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RBA surprised by housing weakness

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Australian Broker | 15 May 2012, 02:30 AM Agree 0
The RBA has expressed its shock at the low level of home building over the last year
  • Forgotten Australian Family | 15 May 2012, 09:02 AM Agree 0
    Since 2008 I have been trying, on a disability pension and what little I inherited from my mother, to build my disabled child a granny flat. There is not one government grant, not even the one there used to be ten years ago, by which my ex-partner obtained a rural home. We are not eligible for the State Govt construction boost, even if I sell the property to my child for a small amount, as there is a rule against doing this. Why does anyone in government expect people to build accommodation when everything is stacked against us? I've spent four years searching for assistance, I know there isn't any.
  • Ross | 15 May 2012, 09:04 AM Agree 0
    Is the RBA for real? The housing market has been in serious trouble for the last 2 years with most of the decline attributed to high interest rates which the RBA has a large stake holding in.
    For the deputy governor, Philip Lowe, to express complete surprise a this growing disaster is absolutely astounding and displays for all to see the ineptitude of this organization. The 'ambulance at the bottom of the cliff ' attitude shows quite clearly that the RBA has no relevance in Australia's financial well being.
  • simon kranky | 15 May 2012, 09:10 AM Agree 0
    SURPRISED?!! hang on a moment. First we had the US debt crisis fueled by poor lending on mortgages. Now we have an ongoing crisis with whole European economies sliding into the abyss. Shares ( some of the them losing more than 50% ) are currently slipping better than a fairgrounds slide and its a 'SURPRISE' to the RBA that people are hanging onto their money and decreasing their debt levels?!!.. Anybody want to buy a new unit in Canberra at the moment?? yeh right!!!
  • Clive | 15 May 2012, 09:25 AM Agree 0
    As a small builder in NSW who for the last four years have been struggling, I am now in WA working away from my family to make ends meet, it makes you wonder what the RBA figures they are looking at, they should take a drive through the small factory areas and see what impact they have done to ALL small businesses in the name of slowing the mining boom, like Nero fiddling while Rome burns
  • Lex | 15 May 2012, 09:33 AM Agree 0
    I am in the business of designing buildings; for the last four years work has been sparse; ticking over would be considered a good position. Owing to problems in Europe, USA, poor super returns, our high dollar and overly high interest rates, is it not any wonder that the construction industry fell over. I have no reason to believe this will change anytime soon; if anything it will take years. One bright light on the horizon for me are designing apartments; they are affordable for everyone.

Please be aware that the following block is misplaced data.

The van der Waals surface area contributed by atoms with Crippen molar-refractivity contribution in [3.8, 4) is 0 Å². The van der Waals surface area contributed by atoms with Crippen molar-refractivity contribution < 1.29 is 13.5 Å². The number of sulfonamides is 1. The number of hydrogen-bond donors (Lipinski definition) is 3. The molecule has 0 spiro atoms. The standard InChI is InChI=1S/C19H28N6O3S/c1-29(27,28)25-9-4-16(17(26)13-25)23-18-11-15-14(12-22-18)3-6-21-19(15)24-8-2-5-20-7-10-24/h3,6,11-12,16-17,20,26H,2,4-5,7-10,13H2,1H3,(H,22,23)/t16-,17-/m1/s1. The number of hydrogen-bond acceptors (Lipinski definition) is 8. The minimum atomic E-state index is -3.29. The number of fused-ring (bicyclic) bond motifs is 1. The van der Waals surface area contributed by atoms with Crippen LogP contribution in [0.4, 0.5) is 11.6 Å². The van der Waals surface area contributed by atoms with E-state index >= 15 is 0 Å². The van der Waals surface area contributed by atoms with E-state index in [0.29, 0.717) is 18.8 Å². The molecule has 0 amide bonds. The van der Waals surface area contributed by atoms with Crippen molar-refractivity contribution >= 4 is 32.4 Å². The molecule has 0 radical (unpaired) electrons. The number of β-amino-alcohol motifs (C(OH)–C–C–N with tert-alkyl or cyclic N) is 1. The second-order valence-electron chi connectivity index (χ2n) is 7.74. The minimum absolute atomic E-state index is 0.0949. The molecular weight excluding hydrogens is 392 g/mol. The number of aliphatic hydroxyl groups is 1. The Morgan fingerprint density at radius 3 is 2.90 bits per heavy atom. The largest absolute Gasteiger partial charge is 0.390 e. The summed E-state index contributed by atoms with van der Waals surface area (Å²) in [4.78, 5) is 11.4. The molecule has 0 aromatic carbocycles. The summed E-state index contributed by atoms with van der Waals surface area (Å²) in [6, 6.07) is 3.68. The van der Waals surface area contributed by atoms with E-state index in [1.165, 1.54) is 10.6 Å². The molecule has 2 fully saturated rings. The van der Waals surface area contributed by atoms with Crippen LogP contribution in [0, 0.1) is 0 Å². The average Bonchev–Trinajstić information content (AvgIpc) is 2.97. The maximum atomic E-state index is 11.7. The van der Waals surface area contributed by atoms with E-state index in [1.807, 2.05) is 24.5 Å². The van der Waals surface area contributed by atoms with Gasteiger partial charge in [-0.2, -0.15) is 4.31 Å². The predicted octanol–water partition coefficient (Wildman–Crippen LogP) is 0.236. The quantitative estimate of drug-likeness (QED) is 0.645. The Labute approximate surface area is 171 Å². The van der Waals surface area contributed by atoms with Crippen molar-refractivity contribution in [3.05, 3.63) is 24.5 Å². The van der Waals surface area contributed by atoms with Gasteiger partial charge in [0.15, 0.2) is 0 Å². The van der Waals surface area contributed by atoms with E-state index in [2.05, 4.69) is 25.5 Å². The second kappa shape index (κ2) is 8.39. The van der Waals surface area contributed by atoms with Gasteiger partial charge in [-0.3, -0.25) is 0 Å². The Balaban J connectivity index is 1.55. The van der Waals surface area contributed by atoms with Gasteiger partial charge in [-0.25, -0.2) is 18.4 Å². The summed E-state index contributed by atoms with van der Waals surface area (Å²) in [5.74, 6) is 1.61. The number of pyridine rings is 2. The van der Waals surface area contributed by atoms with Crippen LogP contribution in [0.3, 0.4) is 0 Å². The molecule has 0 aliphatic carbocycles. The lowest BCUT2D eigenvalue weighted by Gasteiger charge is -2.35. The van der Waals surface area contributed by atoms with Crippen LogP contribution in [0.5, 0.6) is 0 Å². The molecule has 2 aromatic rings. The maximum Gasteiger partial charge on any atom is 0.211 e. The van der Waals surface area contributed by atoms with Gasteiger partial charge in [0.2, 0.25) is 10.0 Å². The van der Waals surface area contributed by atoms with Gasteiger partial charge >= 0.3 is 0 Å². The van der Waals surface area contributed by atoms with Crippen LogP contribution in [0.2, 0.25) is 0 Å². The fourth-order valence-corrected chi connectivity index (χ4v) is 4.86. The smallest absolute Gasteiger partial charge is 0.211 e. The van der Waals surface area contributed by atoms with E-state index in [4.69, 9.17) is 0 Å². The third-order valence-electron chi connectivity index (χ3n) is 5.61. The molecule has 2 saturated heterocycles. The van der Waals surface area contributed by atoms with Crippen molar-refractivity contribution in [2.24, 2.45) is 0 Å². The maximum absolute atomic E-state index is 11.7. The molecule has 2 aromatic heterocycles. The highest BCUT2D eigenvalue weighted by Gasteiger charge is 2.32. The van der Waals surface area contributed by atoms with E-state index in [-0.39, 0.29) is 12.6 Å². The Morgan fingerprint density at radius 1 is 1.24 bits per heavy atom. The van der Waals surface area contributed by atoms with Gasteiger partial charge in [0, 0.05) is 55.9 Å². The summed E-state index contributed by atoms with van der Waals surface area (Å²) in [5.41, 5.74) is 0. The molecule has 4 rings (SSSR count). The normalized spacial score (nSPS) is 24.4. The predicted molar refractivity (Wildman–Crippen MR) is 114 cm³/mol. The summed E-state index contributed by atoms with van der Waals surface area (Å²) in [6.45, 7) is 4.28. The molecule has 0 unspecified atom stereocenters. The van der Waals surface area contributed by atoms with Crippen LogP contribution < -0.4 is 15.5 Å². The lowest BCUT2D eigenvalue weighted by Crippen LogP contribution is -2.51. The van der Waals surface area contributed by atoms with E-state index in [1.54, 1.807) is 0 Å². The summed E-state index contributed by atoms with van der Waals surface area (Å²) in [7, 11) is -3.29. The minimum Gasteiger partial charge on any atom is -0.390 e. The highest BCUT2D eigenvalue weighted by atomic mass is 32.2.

• Swavek | 15 May 2012, 09:38 AM Agree 0
    Surprised? They kept HIGHEST interest rates in the world and run everybody off their feet down to ground...... seriously, who would believe that rubbish?
  • Julie | 15 May 2012, 10:08 AM Agree 0
    and to make matters worse Swannie has taken away the 50% CGT discount for non-residents and will only honour the discount up to 8th May IF they get a valuation at that date. This is sure to help the housing industry NOT.
  • Barry Rutherford | 19 May 2012, 11:38 AM Agree 0
    Why would anyone want to build a house or building right now? When prices are going down or at least stagnant. Anyone with a even a small amount of nouse would foresee that Europe is going to be crippled for sometime with its Marriage to the Eurodollar. A Marriage in which all the partners were never in total agreement from the start. Event if they did were in agreement to the Marriage their countries had so many cultural and economic differences, that living in harmony was nigh impossible. as well they were all historically on differing levels of commercial/industrialisation. That is as it should be. If everyone was producing goods and consuming these like Germany and the United States were consumption outstrips the natural supply of resources.
    So the question is given that interest rates are higher here than western equivelent why would a builder risk money in speculative housing unless their is clear demand for that housing. Most of the demand is for low cost housing So there should be a moral imperative for someone to build more low cost housing. Government assisted.
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